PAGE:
29. Migraine and Headache Awareness Month is important to me because: It is a chance to share my truth, and hopefully help others to understand a little bit more about the reality of living with chronic migraine.
30. One more thing I’d like to say about life with migraine is: It is still a life, just a different one from the one that I had expected. What I mean by this is that I have to be much more mindful of how I choose to spend the precious time when I am feeling well. I have given up on living a “normal” life and instead accepted the beauty of living to the fullest when I am able. Still, I continually seek to find strategies to increase the amount of time that I am feeling well.

MHAMgiveawayReader-submitted stories solely represent the personal point of view, experience, and opinion of the author, not of The Daily Headache or Kerrie Smyres. Follow this link to learn how to share YOUR 30 Things about living with a headache disorder.

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30 Things About Your Life With Migraine

This is a reader-submitted story.

1. My diagnosis is: Chronic migraines with aura, Vestibular migraines, Menstrual migraines, Persistent migraine auras.
2. My migraine attack frequency is: Daily
3. I was diagnosed in: 1997
4. My comorbid conditions include: Fibromyalgia, Hypothyroidism, Asthma, Hypomobility syndrome, peripheral neuropathy
5. I take __5__ medications/supplements each day for prevention and __3__ medications/supplements to treat an acute attack
6. My first migraine attack was: When I was 20
7. My most disabling migraine symptoms are: Vertigo since it does not go away.
8. My strangest migraine symptoms are: Persistent migraine auras, since there are a lot of bizzare visual weirdness going on.
9. My biggest migraine triggers are: Lack of sleep, too much sleep, hormones, sunlight, weather
10. I know a migraine attack is coming on when: From the aura.
11. The most frustrating part about having a migraine attack is: The decrease in capacity to function.
12. During a migraine attack, I worry most about: Trying to function at work, driving
13. When I think about migraine between attacks, I think: There is only a small gap to live in and even between attacks migraines affect the brain. Photophobia is a good example of that. Vertigo is another.
14. When I tell someone I have migraine, the response is usually: Oooh sounds like a really bad headache.
15. When someone tells me they have migraine, I think: I feel for you. I really, really feel for you.
16. When I see commercials about migraine treatments, I think: I mock them and laugh
17. My best coping tools are: Meditation, ice, relaxation breathing, distraction
18. I find comfort in: hobbies like blogging, writing and reading.
19. I get angry when people say: Migraines are not a disability.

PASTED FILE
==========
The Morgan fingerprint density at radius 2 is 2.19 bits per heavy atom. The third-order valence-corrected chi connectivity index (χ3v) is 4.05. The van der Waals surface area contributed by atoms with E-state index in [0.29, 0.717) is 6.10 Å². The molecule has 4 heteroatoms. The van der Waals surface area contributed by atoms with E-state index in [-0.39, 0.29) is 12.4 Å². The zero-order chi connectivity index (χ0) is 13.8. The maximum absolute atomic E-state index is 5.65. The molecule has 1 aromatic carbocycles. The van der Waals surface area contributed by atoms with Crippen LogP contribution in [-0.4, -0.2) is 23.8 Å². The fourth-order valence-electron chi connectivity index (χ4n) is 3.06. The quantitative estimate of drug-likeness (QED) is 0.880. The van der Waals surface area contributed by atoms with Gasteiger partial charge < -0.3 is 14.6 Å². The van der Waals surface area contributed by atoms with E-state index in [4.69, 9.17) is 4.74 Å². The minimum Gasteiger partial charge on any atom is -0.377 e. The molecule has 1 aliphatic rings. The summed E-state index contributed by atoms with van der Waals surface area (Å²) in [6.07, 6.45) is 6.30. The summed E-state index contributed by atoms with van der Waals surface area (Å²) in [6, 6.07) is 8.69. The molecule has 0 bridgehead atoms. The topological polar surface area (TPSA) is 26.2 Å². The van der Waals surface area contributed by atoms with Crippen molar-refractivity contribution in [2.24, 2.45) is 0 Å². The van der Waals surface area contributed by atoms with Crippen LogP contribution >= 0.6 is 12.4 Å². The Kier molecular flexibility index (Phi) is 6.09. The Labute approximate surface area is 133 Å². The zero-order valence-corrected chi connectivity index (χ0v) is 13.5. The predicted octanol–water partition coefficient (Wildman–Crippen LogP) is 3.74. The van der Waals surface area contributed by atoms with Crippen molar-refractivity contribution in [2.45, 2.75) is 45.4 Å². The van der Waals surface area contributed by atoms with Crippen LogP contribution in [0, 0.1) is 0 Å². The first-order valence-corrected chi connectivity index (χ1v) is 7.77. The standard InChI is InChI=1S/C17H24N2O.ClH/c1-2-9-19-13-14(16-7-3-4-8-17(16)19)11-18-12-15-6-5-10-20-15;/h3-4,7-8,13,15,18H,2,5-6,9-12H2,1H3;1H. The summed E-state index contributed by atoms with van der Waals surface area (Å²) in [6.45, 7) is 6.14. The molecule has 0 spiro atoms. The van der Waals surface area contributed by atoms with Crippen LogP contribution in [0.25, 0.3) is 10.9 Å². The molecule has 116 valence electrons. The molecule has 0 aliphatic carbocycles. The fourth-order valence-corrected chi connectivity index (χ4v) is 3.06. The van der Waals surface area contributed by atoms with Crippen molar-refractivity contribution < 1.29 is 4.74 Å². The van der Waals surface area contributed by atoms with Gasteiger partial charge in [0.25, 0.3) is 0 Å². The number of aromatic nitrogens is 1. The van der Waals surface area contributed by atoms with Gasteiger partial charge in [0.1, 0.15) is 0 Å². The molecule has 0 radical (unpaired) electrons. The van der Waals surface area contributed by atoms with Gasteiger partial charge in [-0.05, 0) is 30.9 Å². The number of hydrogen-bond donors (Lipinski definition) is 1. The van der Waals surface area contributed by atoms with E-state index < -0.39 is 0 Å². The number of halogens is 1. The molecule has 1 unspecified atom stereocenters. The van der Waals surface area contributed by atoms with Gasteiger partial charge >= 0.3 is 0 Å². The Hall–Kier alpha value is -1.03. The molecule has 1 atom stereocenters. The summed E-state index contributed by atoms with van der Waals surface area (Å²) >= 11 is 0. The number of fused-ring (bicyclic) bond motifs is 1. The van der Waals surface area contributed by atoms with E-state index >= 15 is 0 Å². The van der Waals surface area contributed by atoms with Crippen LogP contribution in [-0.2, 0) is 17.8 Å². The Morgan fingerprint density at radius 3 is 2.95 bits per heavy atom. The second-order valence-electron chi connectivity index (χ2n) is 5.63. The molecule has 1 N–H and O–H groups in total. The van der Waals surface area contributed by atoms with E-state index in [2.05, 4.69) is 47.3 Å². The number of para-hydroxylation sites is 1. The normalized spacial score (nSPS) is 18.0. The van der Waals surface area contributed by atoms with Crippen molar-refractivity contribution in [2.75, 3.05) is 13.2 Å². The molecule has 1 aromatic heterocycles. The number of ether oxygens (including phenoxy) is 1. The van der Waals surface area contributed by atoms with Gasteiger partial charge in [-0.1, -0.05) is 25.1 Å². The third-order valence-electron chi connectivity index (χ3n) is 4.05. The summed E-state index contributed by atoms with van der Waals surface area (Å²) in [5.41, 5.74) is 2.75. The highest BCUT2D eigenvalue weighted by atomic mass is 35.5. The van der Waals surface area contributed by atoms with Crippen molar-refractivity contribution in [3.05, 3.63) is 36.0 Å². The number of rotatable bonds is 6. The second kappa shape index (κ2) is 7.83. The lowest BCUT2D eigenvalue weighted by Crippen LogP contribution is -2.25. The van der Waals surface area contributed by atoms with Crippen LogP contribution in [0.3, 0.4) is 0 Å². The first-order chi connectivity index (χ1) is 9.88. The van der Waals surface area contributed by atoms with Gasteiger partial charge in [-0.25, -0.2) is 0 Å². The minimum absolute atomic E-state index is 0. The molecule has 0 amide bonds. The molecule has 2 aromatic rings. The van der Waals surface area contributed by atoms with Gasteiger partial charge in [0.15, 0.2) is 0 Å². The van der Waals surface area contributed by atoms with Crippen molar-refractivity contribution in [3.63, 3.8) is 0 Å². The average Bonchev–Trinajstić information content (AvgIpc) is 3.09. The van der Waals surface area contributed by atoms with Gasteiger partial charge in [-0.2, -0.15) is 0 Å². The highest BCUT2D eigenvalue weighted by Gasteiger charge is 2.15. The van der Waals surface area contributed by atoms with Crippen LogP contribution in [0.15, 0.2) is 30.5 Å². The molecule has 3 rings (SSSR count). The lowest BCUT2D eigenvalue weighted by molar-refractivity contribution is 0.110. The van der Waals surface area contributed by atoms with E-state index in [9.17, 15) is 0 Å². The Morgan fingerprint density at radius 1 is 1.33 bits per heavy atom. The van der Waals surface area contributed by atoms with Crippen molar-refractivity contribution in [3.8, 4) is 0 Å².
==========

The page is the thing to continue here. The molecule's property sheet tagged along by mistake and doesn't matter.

20. I like it when people say: They don’t understand how I could function with such pain, because they grasp the problem.
21. Something kind someone can do for me during a migraine attack is: Be quiet, get me my ice and migraine balm, keep it dark and give me some time to relax.
22. The best thing(s) a doctor has ever said to me about migraine is: Is that even the best preventative would never bring me down beneath chronic at this point, so we needed to add in lifestyle changes. At least he was honest.
23. The hardest thing to accept about having migraine is: The effect on my life, my career and my future.
24. Migraine has taught me: To compromise, to accept my limits, to live in moderation.
25. The quotation, motto, mantra, or scripture that gets me through an attack is: This too shall pass. I repeat that when in severe pain… because That severe painful episode will pass.
26. If I could go back to the early days of my diagnosis, I would tell myself: To get treatment early. That things can get very complex.
27. The people who support me most are: My mom and my spouse.
28. The thing I most wish people understood about migraine is: How complex treatment is. How difficult it is to handle this pain long term.
29. Migraine and Headache Awareness Month is important to me because: To help raise awareness about the affect this has on lives.
30. One more thing I’d like to say about life with migraine is: That it is difficult to have a life with chronic migraines. It is living in the pain gaps, when you have them. It is a life by inches.

Reader-submitted stories solely Migraine and headache disorders 30 Things memerepresent the personal point of view, experience, and opinion of the author, not of The Daily Headache or Kerrie Smyres. Follow this link to learn how to share YOUR 30 Things about living with a headache disorder.

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Oliver Sacks Answers New York Times Migraine Blog Readers’ Questions

Renowned writer and neurologist Oliver Sacks describes non-visual auras, correlations between migraine and memory loss, migraine’s connection to strange dreams and more in Answers to Reader Questions on the New York Times migraine blog. Inquiries and responses aren’t about medical advice, but less frequently discussed components of migraine.

Topics covered:

  • Non-visual auras (like hallucinating or distorting sounds or smells, tingling in limbs, etc.)
  • Hormone levels
  • Genetics
  • Emotional changes
  • Creativity and intelligence
  • Bizarre dreams
  • Memory loss

As always, his post contains thoughtful answers and colorful stories.

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Migraine’s Visual Aura & Hallucinations on the New York Times Migraine Blog

The deep explorations of visual aura and hallucinations in the two latest entries on the New York Times migraine blog provide education far beyond what most migraineurs encounter; including one who writes about headache disorders and migraines nearly every day (me!). Check out the following posts to expand your knowledge.

Patterns
Acclaimed writer and neurologist and migraineur Oliver Sacks explains the neurophysiology of visual auras and describes the patterns, or “geometric hallucinations,” some see during an aura. His intricate depiction is a fascinating eye-opener for those without aura and excellent information for those with it.

Lifting, Lights and Little People
Siri Hustvedt, author and migraineur, wrote of the hallucinations she has had with migraine episodes.

It is comforting to think that visual perception is a matter of taking in what’s out there, that a clear line exists between “seeing things” and the everyday experience of looking. In fact, this is not how normal vision works. Our minds are not passive containers of external reality or experience. Evidence suggests that what we see is a combination of sensory information coming in from the outside, which has been dynamically translated or decoded in our brains through both our expectations of what it is we are looking at and our human ability to create coherent images. We don’t just digest the world; we make it.

You can hear more from New York Times migraine bloggers Siri Hustvedt and Paula Kamen on NPR’s Talk of the Nation. Headache specialist and founder of the Michigan Headache and Neurological Institute Joel Saper weighed in and responded to callers’ questions. Congratulations to Migraine Blog, Migraine Chick and Somebody Heal Me for being mentioned on NPR’s website.